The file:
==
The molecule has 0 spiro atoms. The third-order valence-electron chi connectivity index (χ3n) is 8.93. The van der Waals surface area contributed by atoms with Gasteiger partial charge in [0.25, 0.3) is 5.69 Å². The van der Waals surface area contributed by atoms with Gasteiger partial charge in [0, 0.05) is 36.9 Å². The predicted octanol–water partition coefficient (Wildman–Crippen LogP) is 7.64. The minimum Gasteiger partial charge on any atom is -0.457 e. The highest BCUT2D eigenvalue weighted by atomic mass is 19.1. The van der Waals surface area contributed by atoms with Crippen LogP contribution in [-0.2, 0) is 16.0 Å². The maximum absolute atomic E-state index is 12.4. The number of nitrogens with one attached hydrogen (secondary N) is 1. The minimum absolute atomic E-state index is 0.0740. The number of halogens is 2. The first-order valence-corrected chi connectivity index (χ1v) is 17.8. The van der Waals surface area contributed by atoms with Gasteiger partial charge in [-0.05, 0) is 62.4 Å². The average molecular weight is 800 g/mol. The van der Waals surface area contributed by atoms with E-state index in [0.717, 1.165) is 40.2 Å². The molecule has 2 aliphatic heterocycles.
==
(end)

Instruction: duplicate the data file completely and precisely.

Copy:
The molecule has 0 spiro atoms. The third-order valence-electron chi connectivity index (χ3n) is 8.93. The van der Waals surface area contributed by atoms with Gasteiger partial charge in [0.25, 0.3) is 5.69 Å². The van der Waals surface area contributed by atoms with Gasteiger partial charge in [0, 0.05) is 36.9 Å². The predicted octanol–water partition coefficient (Wildman–Crippen LogP) is 7.64. The minimum Gasteiger partial charge on any atom is -0.457 e. The highest BCUT2D eigenvalue weighted by atomic mass is 19.1. The van der Waals surface area contributed by atoms with Crippen LogP contribution in [-0.2, 0) is 16.0 Å². The maximum absolute atomic E-state index is 12.4. The number of nitrogens with one attached hydrogen (secondary N) is 1. The minimum absolute atomic E-state index is 0.0740. The number of halogens is 2. The first-order valence-corrected chi connectivity index (χ1v) is 17.8. The van der Waals surface area contributed by atoms with Gasteiger partial charge in [-0.05, 0) is 62.4 Å². The average molecular weight is 800 g/mol. The van der Waals surface area contributed by atoms with E-state index in [0.717, 1.165) is 40.2 Å². The molecule has 2 aliphatic heterocycles.